Jimmy Graham: ‘Extremely blessed’ to walk away after flipping SUV four times

The Bears tight end walked away from a March accident.

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Bears tight end Jimmy Graham celebrates a touchdown against the Jaguars in December.

Bears tight end Jimmy Graham celebrates a touchdown against the Jaguars in December.

James Gilbert/Getty Images

Bears tight end Jimmy Graham was driving down a Miami turnpike in the early morning of March 4 when he saw a police car backing down an off-ramp. He moved his SUV over two lanes as he reached the top of a hill — only to see a disabled car in the center lane.

Graham, who said he was driving about 90 mph, had about 15 yards to avoid the car. He swerved left and was headed toward a bridge when he decided the only way to slow down in time was to flip his car. He turned hard right, tumbling four times before skidding for 100 yards on his roof, police told him.

When his SUV stopped after scattering sparks and glass, Graham, in his seat belt, was fine. So was his vizsla, Ginger, who was in the back seat.

“It really felt like a game,” Graham, who was not charged in the single-car accident, said before mandatory minicamp Tuesday. “Everything was really slow. I can remember making every decision. I can remember my phone floating up in the air. I could see the time.”

Later, Graham checked the heart monitor on his smartwatch. His heart rate never got above 87.

Why would it? Graham is a stunt pilot in the offseason. In fact, he had his car towed to the airport, which was his early-morning destination, and did flips in the sky.

“I think football and a little bit of flying and all the aerobatics I do kinda train the body and train the mind to be calm and focused during those moments,” he said. “So I’m pretty lucky, just extremely blessed.”

Graham decided around that same time that he wanted another year of adrenaline. The 34-year-old thought about retirement. He even had a walk-off moment: As the clock expired in the Bears’ playoff loss at the Superdome, his home for his first five seasons, Graham caught a one-handed touchdown pass and walked directly up the player tunnel.

The loss, though, bothered him. As he talked to general manager Ryan Pace and coach Matt Nagy, Graham realized he wanted to play another year. His body still felt healthy.

“I never want to outlive my time,” he said. “I feel like I can still be used and I can still be a weapon and I can still be a leader for this team. And help these young kids to make a run and to share some of my knowledge of what I’ve learned in this league.”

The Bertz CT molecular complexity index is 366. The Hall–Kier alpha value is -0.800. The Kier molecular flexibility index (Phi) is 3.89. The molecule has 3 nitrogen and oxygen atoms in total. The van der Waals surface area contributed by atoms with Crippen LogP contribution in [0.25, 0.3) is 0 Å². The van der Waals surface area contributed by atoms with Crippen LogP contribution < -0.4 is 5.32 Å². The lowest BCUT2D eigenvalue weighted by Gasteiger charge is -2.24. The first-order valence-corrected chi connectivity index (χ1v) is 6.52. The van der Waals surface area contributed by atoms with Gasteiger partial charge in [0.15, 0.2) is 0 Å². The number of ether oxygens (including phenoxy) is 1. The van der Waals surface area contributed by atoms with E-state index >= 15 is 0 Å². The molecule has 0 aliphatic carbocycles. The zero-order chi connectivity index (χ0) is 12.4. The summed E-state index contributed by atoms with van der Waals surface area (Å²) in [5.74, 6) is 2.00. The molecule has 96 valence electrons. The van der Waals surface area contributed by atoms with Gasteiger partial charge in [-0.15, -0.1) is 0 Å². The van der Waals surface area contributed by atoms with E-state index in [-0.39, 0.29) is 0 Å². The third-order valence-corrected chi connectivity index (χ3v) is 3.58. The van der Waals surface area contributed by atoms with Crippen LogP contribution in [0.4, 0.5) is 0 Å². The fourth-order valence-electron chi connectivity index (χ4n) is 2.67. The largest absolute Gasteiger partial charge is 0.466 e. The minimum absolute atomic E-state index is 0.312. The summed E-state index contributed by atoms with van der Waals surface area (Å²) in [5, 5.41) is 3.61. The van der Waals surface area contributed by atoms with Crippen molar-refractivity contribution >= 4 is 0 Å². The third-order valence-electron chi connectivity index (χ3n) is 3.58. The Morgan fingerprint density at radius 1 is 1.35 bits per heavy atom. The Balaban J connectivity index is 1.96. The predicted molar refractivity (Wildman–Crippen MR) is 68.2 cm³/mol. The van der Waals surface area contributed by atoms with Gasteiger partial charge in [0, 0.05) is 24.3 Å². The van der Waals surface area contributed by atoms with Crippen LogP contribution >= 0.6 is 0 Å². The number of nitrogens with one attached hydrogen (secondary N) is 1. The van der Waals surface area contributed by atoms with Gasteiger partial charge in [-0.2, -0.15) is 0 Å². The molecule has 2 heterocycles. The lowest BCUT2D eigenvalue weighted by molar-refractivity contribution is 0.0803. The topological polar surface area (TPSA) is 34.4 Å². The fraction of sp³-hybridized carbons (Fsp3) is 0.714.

Graham’s 699 career receptions are tops among active tight ends, while his 82 TDs trail only Rob Gronkowski (87). Graham, though, has never reached the Super Bowl; he’s played in only one conference championship game.

“He wants to win the Super Bowl,” Nagy said. “That’s the only thing he cares about. So for him to decide to come back here and continue to play, he’s not doing it for records. He’s not doing it because he just wants to play a little bit more or get one more year in. He’s doing it because he believes we have the ability to be really good. He knows that.

“And he is a valuable, valuable piece of this offense in so many different ways — in the classroom, in practice and on game day — that just is worth every penny.”

In his two seasons with the Packers, Graham averaged 46.5 catches and 541.5 receiving yards. In the first season of a two-year, $16 million deal with the Bears, he had 50 catches for 456 yards. He caught eight touchdown passes, though, after totaling only five in two years in Green Bay, and mentored rookie Cole Kmet.

The Bears consider Kmet’s growth during the season a validation of Graham’s influence. Ten years from now, Nagy said, Kmet will consider Graham one of the best things to ever happen to his career.

Graham will be retired and doing airplane flips by then. Just not yet.

“I’ve got a lot of unfinished business,” he said.

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